Tonight Freeform kicks off the fun new single-camera comedy Everything’s Gonna Be Okay with a special 90-minute premiere. 25-year-old Nicholas (Josh Thomas, Please Like Me) had been living in Australia with his mother. Nearly 17 years ago, his parents got divorced after his father had a daughter with another woman. His father moved to America, got remarried and had a second daughter, but the girls’ mother passed away when they were young. 17-year-old Matilda is autistic, and marches to the beat of her own drum. She doesn’t really get social cues or boundaries, and just says what’s on her mind—if she likes the most popular boy in school, she’ll just come right out and tell him, even though he may be out of her league. Matilda is smart and artistic, and it seems like she can do anything she sets her mind to. Her younger sister, 14-year-old Genevieve is at an awkward age. She has just become a woman, and is just trying to fit in at school and stay under the radar, along with the help of her two best friends. The girls’ half-brother Nicholas is just about to head back to Australia when his father drops the news that he is dying and doesn’t have much time left. Nicholas has never been the most reliable or mature guy, so his father never really considered him as a serious possibility to take over guardianship of his siblings, but Nicholas assures him, and insists that he can do it. And so, shortly afterwards, Nicholas finds himself thrust into this new situation, trying to be the adult, taking care of two teenage girls, while also trying to balance his own personal life with boyfriend Alex (Adam Faison, Liberty Crossing).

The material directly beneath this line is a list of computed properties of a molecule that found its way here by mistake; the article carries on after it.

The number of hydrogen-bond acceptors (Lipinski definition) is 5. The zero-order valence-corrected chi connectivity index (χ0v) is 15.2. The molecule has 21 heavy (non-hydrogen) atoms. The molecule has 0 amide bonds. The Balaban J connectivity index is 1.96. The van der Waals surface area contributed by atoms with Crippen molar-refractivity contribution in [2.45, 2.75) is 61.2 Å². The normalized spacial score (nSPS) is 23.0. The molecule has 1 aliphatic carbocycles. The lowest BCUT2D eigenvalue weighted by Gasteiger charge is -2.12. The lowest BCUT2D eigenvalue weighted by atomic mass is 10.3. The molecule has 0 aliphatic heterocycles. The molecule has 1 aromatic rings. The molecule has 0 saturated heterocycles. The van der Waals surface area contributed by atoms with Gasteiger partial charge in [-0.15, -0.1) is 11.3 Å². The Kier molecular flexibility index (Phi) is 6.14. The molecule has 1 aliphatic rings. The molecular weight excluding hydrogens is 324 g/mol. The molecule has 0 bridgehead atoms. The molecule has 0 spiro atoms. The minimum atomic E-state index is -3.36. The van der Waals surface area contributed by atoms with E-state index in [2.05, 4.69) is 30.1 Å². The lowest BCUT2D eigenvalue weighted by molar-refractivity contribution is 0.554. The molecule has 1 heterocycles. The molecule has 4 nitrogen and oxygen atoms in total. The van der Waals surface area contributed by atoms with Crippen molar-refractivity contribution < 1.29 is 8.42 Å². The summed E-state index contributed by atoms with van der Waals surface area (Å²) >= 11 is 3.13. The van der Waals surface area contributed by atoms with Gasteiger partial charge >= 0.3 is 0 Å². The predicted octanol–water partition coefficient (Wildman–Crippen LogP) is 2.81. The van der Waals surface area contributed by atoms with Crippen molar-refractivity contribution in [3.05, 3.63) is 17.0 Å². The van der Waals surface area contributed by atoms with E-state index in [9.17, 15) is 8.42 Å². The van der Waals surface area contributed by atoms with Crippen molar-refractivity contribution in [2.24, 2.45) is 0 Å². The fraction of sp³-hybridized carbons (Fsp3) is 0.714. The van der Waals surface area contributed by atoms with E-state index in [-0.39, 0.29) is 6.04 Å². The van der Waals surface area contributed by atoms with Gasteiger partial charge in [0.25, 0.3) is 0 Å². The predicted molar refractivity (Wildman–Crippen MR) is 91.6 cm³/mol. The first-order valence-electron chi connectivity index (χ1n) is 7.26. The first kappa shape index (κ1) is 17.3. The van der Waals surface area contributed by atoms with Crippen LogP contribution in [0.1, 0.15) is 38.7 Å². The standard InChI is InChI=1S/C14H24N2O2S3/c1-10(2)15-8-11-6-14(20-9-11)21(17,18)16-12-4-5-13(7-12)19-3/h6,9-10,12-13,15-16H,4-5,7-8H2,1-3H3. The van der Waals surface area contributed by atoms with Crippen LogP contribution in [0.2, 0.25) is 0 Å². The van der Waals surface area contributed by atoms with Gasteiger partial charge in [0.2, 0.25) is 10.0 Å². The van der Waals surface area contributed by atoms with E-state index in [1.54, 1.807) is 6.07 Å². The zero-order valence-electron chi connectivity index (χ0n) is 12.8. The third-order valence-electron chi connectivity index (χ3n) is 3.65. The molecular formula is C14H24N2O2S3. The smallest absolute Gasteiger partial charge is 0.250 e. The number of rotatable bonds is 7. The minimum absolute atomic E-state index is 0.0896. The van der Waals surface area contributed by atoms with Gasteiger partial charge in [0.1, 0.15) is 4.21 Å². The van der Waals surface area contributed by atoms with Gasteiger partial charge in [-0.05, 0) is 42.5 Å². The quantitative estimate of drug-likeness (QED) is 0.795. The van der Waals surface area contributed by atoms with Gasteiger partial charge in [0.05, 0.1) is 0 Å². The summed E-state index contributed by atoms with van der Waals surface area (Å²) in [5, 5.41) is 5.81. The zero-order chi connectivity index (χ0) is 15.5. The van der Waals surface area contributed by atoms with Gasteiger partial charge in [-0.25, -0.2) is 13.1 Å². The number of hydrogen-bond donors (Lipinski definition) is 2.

While the series is a fun show about teenage problems and family, I wouldn’t say that all of the humor and situations are necessarily family-friendly. Freeform was smart to drop that “ABC Family” name a while back, as a lot of its programming has become geared towards a slightly more mature audience. I had never seen Josh Thomas’s previous acclaimed series, Please Like Me, so I was unfamiliar with his style of comedy. Nicholas is neurotic and self-absorbed, with an odd, awkward sense of humor that sometimes borders on becoming annoying. However, you can tell that he truly cares about his sisters. The relationship between these siblings is a lot of fun, and tonight’s episodes had me laughing quite a bit. There’s lots of physical humor with Nicholas, and many laugh-out-loud moments coming from the autistic Matilda, who delivers one the funniest, most inappropriate eulogies for her deceased father. It looks like the series will balance the stories of the girls dealing with typical teenage and school problems and the loss of their father, with Nicholas trying to become a more responsible adult and father-like figure, while also attempting to have a love life. I’m look forward to seeing more of this oddball series.
In tonight’s series premiere, “Seven-Spotted Ladybug”, Nicholas’ single dad has very bad cancer and he’s going to die, soon; so Nicholas offers himself up to be the guardian for his two teenage half-sisters. Then, in “Greenbottle Blue Tarantula”, Nicholas wishes he could call an adult; after the death of their father, Nicholas, Matilda, and Genevieve struggle to return to their daily—and nightly—routines; navigating the stay-at-home parent life is harder than Nicholas thought.
Tonight, I’ll also be watching/recording Young Sheldon, The Unicorn, Carol’s Second Act, Evil, Superstore, The Good Place, Will & Grace, Perfect Harmony, and Deputy.